beaded trout

Red River Moan

Red River Moan

Gathered in voice we emerged from this river
scuffling calls like water on banks till new
mewing cries bent bodies of bare breasted
women roped, netted like baskets of crayfish.
Red clay like me, our own men come to trade
at this Fort St. Jean Baptiste aux Natchitoches.

Is that sunshine his pathway may cover
And the grief of the Red River Girl.[1]

Red skin, red blood, bodies break, bodies take, mewl cauls
Chitimacha, Natchez to slave, us Cadeaux, Lipan sex make
Just shy ninety years click by and these planters of cotton
and cane, slaves, and those known as gens de couleur libres a
quarter count us in their blood, over half that number runs Indian
slave, blue bodies cost, but Lipan woman for only 50 dollars.[2]
Red skin, red blood, bodies break, bodies take, sex breaks.
Chitimacha, Natchez to slave, us Cadeaux, Lipan mewl calls.

Is that sunshine his pathway may cover
And the grief of the Red River Girl.

We emerged from this river, made of red
clay, broke from earth and water struggled to
breath, and yet our wrists still harbor rope burn.
Our cries trembling blue notes like muscadine
skin. While you have wandered into the sun, the
blood in our women warbles a red river moan.

Is that sunshine his pathway may cover
And the grief of the Red River Girl.

[1] "Red River Valley," Edith Fowke version. Although it is much accepted that the 19th century ballad, "Red River Valley," is set within the Canadian Red River bed, and Fowke makes an accepted argument that in its earliest form laments the love of not only land but that of Euro-Indian miscegenation during the Riel Rebellion. The irony of this song is not lost on those of us whose French descendants traveled the river, or similar waterways, intermarrying with Indian women, to settle in another Red River valley, creating more métis, mestizos, Creole, and Cajun peoples and cultures.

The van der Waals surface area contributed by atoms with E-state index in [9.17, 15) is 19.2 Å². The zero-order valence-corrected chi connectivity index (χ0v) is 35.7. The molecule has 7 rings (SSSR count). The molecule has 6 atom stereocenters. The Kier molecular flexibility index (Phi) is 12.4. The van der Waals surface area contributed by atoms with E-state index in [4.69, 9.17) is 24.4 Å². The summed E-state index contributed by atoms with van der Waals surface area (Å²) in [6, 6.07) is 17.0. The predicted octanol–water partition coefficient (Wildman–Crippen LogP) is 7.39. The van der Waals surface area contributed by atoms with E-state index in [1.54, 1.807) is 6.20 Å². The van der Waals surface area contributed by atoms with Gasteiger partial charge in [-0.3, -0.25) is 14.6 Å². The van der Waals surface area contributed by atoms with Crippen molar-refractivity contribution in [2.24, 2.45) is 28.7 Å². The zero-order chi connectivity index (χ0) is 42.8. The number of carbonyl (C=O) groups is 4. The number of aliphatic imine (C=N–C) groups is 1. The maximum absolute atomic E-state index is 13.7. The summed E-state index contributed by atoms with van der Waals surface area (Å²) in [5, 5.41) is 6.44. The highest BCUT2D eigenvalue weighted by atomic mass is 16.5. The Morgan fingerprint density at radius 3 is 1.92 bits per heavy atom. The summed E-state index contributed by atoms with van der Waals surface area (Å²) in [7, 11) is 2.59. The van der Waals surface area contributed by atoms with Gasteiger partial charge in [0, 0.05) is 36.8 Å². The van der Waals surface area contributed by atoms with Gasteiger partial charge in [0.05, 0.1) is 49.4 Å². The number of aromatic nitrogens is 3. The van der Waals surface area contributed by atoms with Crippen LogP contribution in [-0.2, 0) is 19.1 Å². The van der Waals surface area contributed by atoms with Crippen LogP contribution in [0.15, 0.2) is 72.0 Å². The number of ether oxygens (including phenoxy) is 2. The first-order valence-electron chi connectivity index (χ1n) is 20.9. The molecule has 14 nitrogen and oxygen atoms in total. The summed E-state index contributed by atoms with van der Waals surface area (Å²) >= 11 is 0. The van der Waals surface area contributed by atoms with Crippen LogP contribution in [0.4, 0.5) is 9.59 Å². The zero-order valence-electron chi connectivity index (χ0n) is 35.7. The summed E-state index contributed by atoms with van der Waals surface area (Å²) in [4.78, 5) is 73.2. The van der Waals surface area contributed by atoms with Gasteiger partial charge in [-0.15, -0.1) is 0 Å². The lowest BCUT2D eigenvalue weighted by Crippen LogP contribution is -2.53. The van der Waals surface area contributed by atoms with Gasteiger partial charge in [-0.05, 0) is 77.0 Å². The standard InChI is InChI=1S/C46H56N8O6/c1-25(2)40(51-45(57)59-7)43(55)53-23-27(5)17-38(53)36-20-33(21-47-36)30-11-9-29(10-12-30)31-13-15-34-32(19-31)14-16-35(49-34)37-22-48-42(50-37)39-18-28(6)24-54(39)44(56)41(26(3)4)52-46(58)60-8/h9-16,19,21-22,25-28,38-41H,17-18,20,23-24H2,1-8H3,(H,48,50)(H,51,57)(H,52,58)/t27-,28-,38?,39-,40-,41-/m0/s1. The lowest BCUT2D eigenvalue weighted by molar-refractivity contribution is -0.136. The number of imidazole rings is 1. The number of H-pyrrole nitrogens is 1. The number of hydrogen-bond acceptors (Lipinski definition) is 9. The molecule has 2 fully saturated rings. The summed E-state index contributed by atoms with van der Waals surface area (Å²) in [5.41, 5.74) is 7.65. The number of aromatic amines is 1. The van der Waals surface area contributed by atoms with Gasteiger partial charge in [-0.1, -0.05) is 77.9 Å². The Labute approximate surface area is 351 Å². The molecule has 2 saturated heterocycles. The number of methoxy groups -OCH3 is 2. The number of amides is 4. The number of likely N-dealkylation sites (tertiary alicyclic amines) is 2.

[2] See: Barr, Juliana. "From Captives to Slaves: Commodifying Indian Women in the Borderlands." The Journal of American History 92.1 (2005): 40-41

Rain C. Gomez


contents of issue 5

Considering Oceans
Linda Rodriguez

Source
Howard Miller

Clear Lake
Martha Cinader Mims

Reflections on Water
John D. Berry

Storyteller
Jeanette Calhoun Mish

Thirst
Kim McMillon

Ocean
Mary Jean Robertson

Water, Light, Sails Up! Reckless
Brianna Lee Pruett

Red River Moan
Rain C. Gomez


Rain C. Gomez Biography

Rain C. Goméz, is a Sutton Doctoral Fellow in English at University of Oklahoma. Her first book Smoked Mullet Cornbread Memory (Mongrel Empire October 2012), won the 2009 First Book Award in poetry for from the Native Writers' Circle of the Americas, (NWCA). A is self-described "TriRacially Fluffy and Fabulous" Louisiana Méstiza (Louisiana Choctaw, Creole, Mvskoke), paternally, and Canadian Metis, CelticAmerican maternally, Rain grew up along the Gulf of Mexico in Mvskogean-Creole homelands. She was raised on gumbo and smoked mullet, with saltwater in her veins and bayou muck in her blood.


Permission to publish poems in this one context was granted by the authors, who unless otherwise specified, hold copyright on these works.